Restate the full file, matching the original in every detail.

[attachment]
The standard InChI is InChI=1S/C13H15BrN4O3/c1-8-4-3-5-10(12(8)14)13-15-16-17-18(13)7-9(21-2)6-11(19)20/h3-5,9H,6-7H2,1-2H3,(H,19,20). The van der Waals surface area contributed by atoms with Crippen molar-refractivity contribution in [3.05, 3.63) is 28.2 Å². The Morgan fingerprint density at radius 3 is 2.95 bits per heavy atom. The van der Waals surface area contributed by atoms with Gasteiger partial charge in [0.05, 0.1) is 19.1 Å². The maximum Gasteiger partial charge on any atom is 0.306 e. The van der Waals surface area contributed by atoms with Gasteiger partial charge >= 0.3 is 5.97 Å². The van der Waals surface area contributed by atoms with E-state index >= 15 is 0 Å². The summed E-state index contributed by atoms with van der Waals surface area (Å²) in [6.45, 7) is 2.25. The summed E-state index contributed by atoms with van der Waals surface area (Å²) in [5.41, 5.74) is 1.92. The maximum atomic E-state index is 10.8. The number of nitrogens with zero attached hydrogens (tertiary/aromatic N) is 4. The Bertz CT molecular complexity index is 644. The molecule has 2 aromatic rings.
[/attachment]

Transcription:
The standard InChI is InChI=1S/C13H15BrN4O3/c1-8-4-3-5-10(12(8)14)13-15-16-17-18(13)7-9(21-2)6-11(19)20/h3-5,9H,6-7H2,1-2H3,(H,19,20). The van der Waals surface area contributed by atoms with Crippen molar-refractivity contribution in [3.05, 3.63) is 28.2 Å². The Morgan fingerprint density at radius 3 is 2.95 bits per heavy atom. The van der Waals surface area contributed by atoms with Gasteiger partial charge in [0.05, 0.1) is 19.1 Å². The maximum Gasteiger partial charge on any atom is 0.306 e. The van der Waals surface area contributed by atoms with Gasteiger partial charge >= 0.3 is 5.97 Å². The van der Waals surface area contributed by atoms with E-state index >= 15 is 0 Å². The summed E-state index contributed by atoms with van der Waals surface area (Å²) in [6.45, 7) is 2.25. The summed E-state index contributed by atoms with van der Waals surface area (Å²) in [5.41, 5.74) is 1.92. The maximum atomic E-state index is 10.8. The number of nitrogens with zero attached hydrogens (tertiary/aromatic N) is 4. The Bertz CT molecular complexity index is 644. The molecule has 2 aromatic rings.